02 July 2009
BORDERS-based writer Richard Havers releases his latest book on the
group labelled 'the greatest rock and roll band in the world' in 1969.
'The Stones in the Park' charts the rollercoaster summer of that year
for The Rolling Stones, including friend to Havers, bassist Bill Wyman.
On the 40th anniversary, Havers names that summer as the one that
changed the band forever.
In the book he says they moved away from the blues band that Brian
Jones had put together in 1962, had stopped being a pop band, and had
hardly performed on stage since 1967 despite the Stones excelling
as live performers.
And Havers goes on to tell the story of 33 days which included drug
busts, fall-outs, and at least one album that failed to live up to
He also discusses the uncertainty that surrounded the band, having
flirted with psychedelia and moved onto the cusp of becoming the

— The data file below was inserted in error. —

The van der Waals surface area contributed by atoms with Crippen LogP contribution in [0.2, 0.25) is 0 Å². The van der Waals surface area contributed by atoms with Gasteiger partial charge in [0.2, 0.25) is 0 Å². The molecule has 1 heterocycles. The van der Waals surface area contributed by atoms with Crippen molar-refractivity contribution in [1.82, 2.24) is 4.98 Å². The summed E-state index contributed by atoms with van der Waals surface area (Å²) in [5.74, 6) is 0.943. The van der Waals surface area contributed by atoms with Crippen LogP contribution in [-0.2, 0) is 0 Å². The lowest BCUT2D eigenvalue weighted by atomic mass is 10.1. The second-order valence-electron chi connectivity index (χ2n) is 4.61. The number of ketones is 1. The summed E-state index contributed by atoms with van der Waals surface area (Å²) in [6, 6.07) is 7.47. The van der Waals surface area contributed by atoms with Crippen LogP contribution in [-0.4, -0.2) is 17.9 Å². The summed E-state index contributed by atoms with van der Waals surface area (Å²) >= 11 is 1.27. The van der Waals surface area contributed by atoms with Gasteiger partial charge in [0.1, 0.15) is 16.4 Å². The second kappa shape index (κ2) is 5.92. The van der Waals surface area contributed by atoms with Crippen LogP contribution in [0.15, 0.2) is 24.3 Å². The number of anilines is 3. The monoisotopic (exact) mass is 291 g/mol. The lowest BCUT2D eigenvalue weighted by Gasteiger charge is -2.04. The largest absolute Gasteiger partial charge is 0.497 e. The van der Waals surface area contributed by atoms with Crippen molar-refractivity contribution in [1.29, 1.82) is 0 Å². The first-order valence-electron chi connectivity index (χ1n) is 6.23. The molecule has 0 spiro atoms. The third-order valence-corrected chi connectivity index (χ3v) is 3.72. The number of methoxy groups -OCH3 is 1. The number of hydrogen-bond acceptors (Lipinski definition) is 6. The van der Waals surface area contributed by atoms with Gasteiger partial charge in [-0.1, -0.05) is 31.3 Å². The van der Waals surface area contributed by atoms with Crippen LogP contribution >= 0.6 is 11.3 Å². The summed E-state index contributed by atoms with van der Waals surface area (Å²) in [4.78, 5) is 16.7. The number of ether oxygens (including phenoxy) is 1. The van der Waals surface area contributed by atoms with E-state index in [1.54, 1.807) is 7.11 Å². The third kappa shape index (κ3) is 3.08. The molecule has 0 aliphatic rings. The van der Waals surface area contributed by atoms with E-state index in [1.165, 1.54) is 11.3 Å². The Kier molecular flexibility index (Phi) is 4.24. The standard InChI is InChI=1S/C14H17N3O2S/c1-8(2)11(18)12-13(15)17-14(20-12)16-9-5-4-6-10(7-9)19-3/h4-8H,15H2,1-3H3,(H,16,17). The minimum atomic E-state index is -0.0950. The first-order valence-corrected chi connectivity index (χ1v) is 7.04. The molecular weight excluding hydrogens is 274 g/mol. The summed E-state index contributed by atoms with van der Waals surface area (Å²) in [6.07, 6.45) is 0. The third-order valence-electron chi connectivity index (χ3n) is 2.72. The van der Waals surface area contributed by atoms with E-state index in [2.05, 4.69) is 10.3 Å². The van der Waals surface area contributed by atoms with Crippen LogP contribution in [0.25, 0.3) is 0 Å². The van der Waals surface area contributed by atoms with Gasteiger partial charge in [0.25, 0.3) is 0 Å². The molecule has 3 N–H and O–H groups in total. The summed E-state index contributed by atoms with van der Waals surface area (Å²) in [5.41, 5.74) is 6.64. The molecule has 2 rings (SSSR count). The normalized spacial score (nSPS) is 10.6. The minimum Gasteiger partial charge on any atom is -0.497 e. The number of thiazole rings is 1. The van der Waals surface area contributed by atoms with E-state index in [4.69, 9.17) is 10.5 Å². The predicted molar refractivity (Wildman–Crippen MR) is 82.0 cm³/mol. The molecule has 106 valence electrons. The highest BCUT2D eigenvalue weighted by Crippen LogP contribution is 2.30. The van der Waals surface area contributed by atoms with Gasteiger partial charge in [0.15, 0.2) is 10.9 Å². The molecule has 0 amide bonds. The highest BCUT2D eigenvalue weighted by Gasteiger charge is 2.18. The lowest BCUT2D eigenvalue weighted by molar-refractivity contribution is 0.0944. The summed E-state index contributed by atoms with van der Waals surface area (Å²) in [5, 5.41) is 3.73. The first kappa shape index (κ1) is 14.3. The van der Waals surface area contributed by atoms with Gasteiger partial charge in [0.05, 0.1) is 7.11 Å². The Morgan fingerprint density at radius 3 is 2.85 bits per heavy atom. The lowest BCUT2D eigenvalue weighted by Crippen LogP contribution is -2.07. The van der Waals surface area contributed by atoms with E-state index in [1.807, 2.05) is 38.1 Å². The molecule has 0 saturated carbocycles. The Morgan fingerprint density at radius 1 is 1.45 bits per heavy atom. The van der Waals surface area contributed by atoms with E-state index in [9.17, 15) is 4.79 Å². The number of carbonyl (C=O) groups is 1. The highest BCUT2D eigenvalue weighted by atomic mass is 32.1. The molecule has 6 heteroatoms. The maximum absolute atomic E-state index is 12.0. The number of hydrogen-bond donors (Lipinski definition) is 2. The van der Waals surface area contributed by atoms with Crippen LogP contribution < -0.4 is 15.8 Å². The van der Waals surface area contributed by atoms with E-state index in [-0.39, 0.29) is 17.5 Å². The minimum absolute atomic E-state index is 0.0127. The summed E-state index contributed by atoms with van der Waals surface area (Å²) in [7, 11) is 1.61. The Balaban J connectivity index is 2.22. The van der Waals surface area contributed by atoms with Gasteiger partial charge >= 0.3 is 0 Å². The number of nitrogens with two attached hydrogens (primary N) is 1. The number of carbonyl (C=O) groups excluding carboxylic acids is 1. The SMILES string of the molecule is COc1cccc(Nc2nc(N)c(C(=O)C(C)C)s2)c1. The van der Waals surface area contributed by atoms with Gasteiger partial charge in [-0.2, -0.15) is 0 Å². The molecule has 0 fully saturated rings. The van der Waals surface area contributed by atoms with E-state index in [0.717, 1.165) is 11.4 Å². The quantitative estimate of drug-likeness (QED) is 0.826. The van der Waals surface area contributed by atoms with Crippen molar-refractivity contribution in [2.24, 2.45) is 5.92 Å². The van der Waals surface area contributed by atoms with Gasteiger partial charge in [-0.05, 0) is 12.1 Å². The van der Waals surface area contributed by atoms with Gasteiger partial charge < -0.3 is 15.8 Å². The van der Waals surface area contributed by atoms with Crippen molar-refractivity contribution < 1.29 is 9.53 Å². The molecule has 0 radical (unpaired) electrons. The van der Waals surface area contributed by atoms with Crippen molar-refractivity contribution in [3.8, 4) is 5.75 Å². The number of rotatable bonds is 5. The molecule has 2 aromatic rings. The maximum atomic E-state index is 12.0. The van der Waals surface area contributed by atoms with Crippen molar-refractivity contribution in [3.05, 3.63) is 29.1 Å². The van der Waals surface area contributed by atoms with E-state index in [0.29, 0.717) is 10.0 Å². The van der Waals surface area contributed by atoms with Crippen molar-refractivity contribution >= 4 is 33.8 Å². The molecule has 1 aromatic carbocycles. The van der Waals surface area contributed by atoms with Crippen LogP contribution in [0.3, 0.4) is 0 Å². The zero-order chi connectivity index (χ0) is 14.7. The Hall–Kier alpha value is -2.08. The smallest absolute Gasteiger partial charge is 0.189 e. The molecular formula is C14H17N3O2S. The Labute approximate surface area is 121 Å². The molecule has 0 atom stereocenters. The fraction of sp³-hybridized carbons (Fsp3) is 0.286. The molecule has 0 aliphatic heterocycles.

'greatest rock and roll band in the world', as former tour manager
Sam Cutler named them in 1969.
It tells how, on Sunday, June 8, 1969, Brian Jones left the band he
had founded, and less than a month later died just days before the
Stones played a free concert in London's Hyde Park for somewhere
close to half a millon people.
Undaunted, the Stones, who Havers believes have always been greater
than the sum of their parts, recruited Mick Taylor to play guitar in
place of Brian and recorded one of their greatest singles.
They went on to play the largest concert in Britain to that point,
and Mick Jagger, like many pop singers before him, went off to be a film star.
Havers has already written a number of books on The Rolling Stones,
including how the band began in their early years.
Richard Havers will be signing copies of The Stones in the Park at
Kelso's Latimer Books on Saturday from 11am to 1pm.